DSCN4330 copyAs my children struggle to plan, and get everything done in the 5 hours between returning home and bed, it occurred to me they could learn these skills while cooking for my husband and me. Anyone who’s put dinner on the table (from scratch) a few nights a week knows what I’m talking about. It’s so natural to turn the oven on before placing the chicken in the roasting pan, you don’t think you are planning ahead. But you are.

Executive function (EF) refers to a cluster of abilities, which allow us to work towards a goal, persist, and be flexible with changes along the way. (These qualities do not fully mature in us until we are in our young 20’s, so cut your kids some slack). For many it’s not easy. We get distracted, have a limited sense of time, are discouraged by variations along the way, or lack materials necessary to achieve our goals.

SAMSUNGEF directly impacts performance in school. It requires, working memory, inhibition, planning, attention, and monitoring. The good news is, children unknowingly work on these abilities everyday. And as a parent you can provide opportunities to encourage this thinking.

If I want to get fancy about it, cooking is essentially a ‘therapeutic activity for executive function,’ but for us parents the incentive is two-fold: create ways for the kids to get confident of new abilities and, get them to make us dinner! Why is cooking a perfect activity to practice EF? Timing is essential, you may not always have the right ingredients, and it helps to be flexible when your rice is soggy or you mistake salt for sugar.

From preschool through high school, your kids can cook. The effort you put in pays off in time saved and delicious (sometimes unusual) meals. Toddlers can break eggs, fill muffin tins, and gather ingredients. Older kids can get a proper meal on the table.

IMG_2819bIn my effort to get my boys cooking, I put a few cookbooks on the kitchen table asking them to pick a recipe. Having a photo of the completed dish is essential, as they need to have the end product visualized before they plan.

Never mind that Son #1 picked Spring Vegetables with Pea Shoots, while snowflakes twirled in the updraft out our window. Son #2 picked Mexican Chocolate Mousse, Butterscotch Sundaes and Boston Cream Pie. Fire up the oven, this sounds like my kind of meal!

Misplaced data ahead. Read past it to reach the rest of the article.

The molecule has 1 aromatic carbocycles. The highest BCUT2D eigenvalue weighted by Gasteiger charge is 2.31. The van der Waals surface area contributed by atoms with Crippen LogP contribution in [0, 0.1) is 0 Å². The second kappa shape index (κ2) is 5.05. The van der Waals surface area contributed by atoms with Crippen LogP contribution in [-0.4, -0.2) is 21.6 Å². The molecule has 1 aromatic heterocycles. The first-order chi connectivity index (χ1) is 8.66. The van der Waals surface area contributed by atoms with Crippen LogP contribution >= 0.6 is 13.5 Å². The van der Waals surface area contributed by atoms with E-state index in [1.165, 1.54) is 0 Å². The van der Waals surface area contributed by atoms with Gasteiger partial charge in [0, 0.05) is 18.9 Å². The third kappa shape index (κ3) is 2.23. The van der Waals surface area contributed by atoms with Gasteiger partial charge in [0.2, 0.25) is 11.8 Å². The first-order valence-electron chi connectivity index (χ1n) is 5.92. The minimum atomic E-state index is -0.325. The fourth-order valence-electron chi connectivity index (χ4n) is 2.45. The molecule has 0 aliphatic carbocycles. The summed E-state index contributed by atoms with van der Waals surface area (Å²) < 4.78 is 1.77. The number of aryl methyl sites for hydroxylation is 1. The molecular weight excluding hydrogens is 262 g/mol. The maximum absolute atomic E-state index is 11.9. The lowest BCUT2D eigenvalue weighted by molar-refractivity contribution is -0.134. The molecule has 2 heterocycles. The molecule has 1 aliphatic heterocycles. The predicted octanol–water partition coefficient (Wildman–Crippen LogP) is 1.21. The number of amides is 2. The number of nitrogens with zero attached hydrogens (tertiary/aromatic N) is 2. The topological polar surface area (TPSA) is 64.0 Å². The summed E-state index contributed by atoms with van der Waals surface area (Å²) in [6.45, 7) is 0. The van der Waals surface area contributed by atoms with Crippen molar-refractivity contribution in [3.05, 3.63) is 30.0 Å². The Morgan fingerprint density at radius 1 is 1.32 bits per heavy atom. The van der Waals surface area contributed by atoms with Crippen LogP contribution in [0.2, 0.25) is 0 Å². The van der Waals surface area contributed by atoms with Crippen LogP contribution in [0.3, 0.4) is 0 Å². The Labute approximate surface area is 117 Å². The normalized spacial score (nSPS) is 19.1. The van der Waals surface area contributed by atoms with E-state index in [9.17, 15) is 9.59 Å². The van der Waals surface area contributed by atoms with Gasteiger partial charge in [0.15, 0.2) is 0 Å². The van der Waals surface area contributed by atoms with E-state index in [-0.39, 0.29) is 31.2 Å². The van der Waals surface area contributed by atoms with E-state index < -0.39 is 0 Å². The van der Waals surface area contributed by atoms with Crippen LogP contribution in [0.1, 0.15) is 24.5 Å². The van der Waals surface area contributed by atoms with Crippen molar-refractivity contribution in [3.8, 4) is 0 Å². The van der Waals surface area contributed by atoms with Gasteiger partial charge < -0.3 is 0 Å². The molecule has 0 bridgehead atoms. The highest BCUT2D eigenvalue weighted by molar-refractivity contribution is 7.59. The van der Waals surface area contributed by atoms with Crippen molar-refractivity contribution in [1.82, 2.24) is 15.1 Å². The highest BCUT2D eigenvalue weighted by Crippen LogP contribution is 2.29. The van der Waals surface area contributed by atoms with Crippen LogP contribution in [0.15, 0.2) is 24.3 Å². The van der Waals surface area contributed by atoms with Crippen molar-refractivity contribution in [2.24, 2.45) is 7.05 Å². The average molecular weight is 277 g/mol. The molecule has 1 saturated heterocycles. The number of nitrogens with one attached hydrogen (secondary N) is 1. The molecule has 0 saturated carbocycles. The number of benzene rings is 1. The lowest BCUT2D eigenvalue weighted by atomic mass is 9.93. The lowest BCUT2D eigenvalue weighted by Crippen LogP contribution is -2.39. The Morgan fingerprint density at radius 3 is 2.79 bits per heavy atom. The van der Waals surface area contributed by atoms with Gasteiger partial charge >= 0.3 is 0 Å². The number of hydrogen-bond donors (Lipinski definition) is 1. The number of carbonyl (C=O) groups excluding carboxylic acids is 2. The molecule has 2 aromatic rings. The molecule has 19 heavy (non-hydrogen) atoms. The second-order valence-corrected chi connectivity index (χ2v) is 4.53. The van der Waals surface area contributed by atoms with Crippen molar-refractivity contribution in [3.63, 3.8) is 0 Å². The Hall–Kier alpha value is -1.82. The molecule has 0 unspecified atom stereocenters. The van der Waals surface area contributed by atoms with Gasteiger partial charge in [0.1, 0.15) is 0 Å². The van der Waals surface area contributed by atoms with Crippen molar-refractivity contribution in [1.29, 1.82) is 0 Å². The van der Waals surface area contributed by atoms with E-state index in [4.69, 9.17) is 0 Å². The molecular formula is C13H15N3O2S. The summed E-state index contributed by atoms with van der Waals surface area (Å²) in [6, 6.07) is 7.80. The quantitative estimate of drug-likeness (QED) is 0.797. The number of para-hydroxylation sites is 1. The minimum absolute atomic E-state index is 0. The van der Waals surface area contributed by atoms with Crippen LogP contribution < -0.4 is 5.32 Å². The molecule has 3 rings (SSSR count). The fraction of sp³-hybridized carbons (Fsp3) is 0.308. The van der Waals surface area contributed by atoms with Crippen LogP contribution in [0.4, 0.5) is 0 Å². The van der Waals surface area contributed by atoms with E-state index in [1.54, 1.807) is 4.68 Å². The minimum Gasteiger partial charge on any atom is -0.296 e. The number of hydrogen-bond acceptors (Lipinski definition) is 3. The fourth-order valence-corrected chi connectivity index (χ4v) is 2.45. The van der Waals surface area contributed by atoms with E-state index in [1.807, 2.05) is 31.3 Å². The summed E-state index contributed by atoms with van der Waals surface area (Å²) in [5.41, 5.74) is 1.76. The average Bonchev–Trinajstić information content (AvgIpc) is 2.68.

This is how EF plays a role in cooking:

These steps are all part of Planning

  • Reading the recipe and gathering food. Writing an ingredient list for items we do not have. This involves checking fridge and cabinets, and getting to know what’s in the kitchen.
  • Buying the food. If your kids are too young you will do this, but if they can go to a friend’s house alone, they can buy groceries. Warning: the first time they go shopping they will get something wrong. Count on it. That’s ok. EF involves flexibility. Use the dried mint instead of fresh or the margarine instead of butter.
  • Read the recipe again. This will help familiarize your kids with the method/plan.

Now you’re ready to —

  • Start cooking! The method tells you what you need to do first, it gets kids into the habit of sequencing activities, pacing themselves, and understanding which activities take longest and how to work around them. This involves,

Working Memory— recalling what you’ve done and what is left to do. Referring to the recipe when needed.

Attention— for example noting when scrambled eggs are cooked, butter is melted etc.

Inhibition—trying not to eat all the chocolate chips before they go into the batter. Please.

Monitoring —is the water boiling? If so it means the pasta is ready to dunk.

Is it faster to cook by yourself? YES . . . at first . . . however your kids will enjoy the food more and be incredibly proud. It goes faster the 2nd 3rd and 4th time, until you can be at your computer buying strappy sandals and your children will pop in to ask, ‘do we have any balsamic to deglaze the pan?’ This hasn’t happened to me yet, but I live in hope.

In the meantime be ok with eggshells in the frittata, flour on the floor.

Beyond the EF benefits, cooking is a skill your kids may use their whole lives. Why not give them one more reason to be appreciated and help your family roll along its merry way.